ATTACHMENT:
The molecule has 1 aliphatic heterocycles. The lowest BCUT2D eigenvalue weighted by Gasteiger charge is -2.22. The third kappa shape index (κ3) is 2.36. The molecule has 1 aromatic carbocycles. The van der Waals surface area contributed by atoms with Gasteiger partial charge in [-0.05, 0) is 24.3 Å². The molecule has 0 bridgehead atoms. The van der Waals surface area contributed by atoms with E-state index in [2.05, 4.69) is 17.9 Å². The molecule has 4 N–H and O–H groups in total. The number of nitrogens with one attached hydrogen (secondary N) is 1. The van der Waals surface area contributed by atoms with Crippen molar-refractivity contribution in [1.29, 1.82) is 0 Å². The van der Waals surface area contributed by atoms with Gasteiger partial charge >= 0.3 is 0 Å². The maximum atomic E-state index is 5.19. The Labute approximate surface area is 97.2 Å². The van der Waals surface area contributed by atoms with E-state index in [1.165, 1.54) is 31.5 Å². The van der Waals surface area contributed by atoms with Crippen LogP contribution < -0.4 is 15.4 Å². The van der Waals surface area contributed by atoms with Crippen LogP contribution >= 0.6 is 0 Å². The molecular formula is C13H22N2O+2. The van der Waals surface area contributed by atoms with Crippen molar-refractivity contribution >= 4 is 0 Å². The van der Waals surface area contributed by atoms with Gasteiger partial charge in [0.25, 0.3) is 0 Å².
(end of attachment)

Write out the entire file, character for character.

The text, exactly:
The molecule has 1 aliphatic heterocycles. The lowest BCUT2D eigenvalue weighted by Gasteiger charge is -2.22. The third kappa shape index (κ3) is 2.36. The molecule has 1 aromatic carbocycles. The van der Waals surface area contributed by atoms with Gasteiger partial charge in [-0.05, 0) is 24.3 Å². The molecule has 0 bridgehead atoms. The van der Waals surface area contributed by atoms with E-state index in [2.05, 4.69) is 17.9 Å². The molecule has 4 N–H and O–H groups in total. The number of nitrogens with one attached hydrogen (secondary N) is 1. The van der Waals surface area contributed by atoms with Crippen molar-refractivity contribution in [1.29, 1.82) is 0 Å². The van der Waals surface area contributed by atoms with Gasteiger partial charge >= 0.3 is 0 Å². The maximum atomic E-state index is 5.19. The Labute approximate surface area is 97.2 Å². The van der Waals surface area contributed by atoms with E-state index in [1.165, 1.54) is 31.5 Å². The van der Waals surface area contributed by atoms with Crippen LogP contribution < -0.4 is 15.4 Å². The van der Waals surface area contributed by atoms with Crippen LogP contribution >= 0.6 is 0 Å². The molecular formula is C13H22N2O+2. The van der Waals surface area contributed by atoms with Crippen molar-refractivity contribution >= 4 is 0 Å². The van der Waals surface area contributed by atoms with Gasteiger partial charge in [0.25, 0.3) is 0 Å².